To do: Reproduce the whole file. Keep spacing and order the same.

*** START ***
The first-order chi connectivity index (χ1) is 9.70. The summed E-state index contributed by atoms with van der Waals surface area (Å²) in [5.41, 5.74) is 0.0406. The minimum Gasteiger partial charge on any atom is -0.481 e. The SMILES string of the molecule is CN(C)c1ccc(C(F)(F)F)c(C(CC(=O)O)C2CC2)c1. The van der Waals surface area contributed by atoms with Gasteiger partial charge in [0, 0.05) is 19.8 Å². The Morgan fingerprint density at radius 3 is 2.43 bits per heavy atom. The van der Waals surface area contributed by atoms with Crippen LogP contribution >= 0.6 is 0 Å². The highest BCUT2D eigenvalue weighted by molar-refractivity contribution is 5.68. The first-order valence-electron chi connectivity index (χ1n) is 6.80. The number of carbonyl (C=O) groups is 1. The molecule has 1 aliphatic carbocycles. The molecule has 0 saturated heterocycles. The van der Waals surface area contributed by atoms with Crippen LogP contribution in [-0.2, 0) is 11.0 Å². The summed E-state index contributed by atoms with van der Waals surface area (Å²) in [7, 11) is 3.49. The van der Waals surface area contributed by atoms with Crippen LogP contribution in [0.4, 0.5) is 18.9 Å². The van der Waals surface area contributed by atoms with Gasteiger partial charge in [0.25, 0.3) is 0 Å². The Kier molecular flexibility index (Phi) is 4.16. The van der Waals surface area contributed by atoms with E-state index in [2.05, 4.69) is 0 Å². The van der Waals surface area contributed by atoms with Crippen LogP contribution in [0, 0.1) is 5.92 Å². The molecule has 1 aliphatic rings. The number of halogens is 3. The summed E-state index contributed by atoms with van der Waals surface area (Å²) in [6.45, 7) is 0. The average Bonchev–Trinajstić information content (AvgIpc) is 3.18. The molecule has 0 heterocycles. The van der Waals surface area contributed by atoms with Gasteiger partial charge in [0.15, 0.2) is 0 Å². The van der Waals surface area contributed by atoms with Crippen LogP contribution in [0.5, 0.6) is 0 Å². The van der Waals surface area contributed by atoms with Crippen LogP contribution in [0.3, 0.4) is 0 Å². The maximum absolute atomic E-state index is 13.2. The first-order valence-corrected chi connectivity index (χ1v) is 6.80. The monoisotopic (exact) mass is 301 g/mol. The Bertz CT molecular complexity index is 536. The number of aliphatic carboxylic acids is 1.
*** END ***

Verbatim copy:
The first-order chi connectivity index (χ1) is 9.70. The summed E-state index contributed by atoms with van der Waals surface area (Å²) in [5.41, 5.74) is 0.0406. The minimum Gasteiger partial charge on any atom is -0.481 e. The SMILES string of the molecule is CN(C)c1ccc(C(F)(F)F)c(C(CC(=O)O)C2CC2)c1. The van der Waals surface area contributed by atoms with Gasteiger partial charge in [0, 0.05) is 19.8 Å². The Morgan fingerprint density at radius 3 is 2.43 bits per heavy atom. The van der Waals surface area contributed by atoms with Crippen LogP contribution >= 0.6 is 0 Å². The highest BCUT2D eigenvalue weighted by molar-refractivity contribution is 5.68. The first-order valence-electron chi connectivity index (χ1n) is 6.80. The number of carbonyl (C=O) groups is 1. The molecule has 1 aliphatic carbocycles. The molecule has 0 saturated heterocycles. The van der Waals surface area contributed by atoms with Crippen LogP contribution in [-0.2, 0) is 11.0 Å². The summed E-state index contributed by atoms with van der Waals surface area (Å²) in [7, 11) is 3.49. The van der Waals surface area contributed by atoms with Crippen LogP contribution in [0.4, 0.5) is 18.9 Å². The van der Waals surface area contributed by atoms with Gasteiger partial charge in [0.25, 0.3) is 0 Å². The Kier molecular flexibility index (Phi) is 4.16. The van der Waals surface area contributed by atoms with E-state index in [2.05, 4.69) is 0 Å². The van der Waals surface area contributed by atoms with Crippen LogP contribution in [0, 0.1) is 5.92 Å². The molecule has 1 aliphatic rings. The number of halogens is 3. The summed E-state index contributed by atoms with van der Waals surface area (Å²) in [6.45, 7) is 0. The average Bonchev–Trinajstić information content (AvgIpc) is 3.18. The molecule has 0 heterocycles. The van der Waals surface area contributed by atoms with Gasteiger partial charge in [0.15, 0.2) is 0 Å². The van der Waals surface area contributed by atoms with Crippen LogP contribution in [0.5, 0.6) is 0 Å². The van der Waals surface area contributed by atoms with Crippen LogP contribution in [0.3, 0.4) is 0 Å². The maximum absolute atomic E-state index is 13.2. The first-order valence-corrected chi connectivity index (χ1v) is 6.80. The monoisotopic (exact) mass is 301 g/mol. The Bertz CT molecular complexity index is 536. The number of aliphatic carboxylic acids is 1.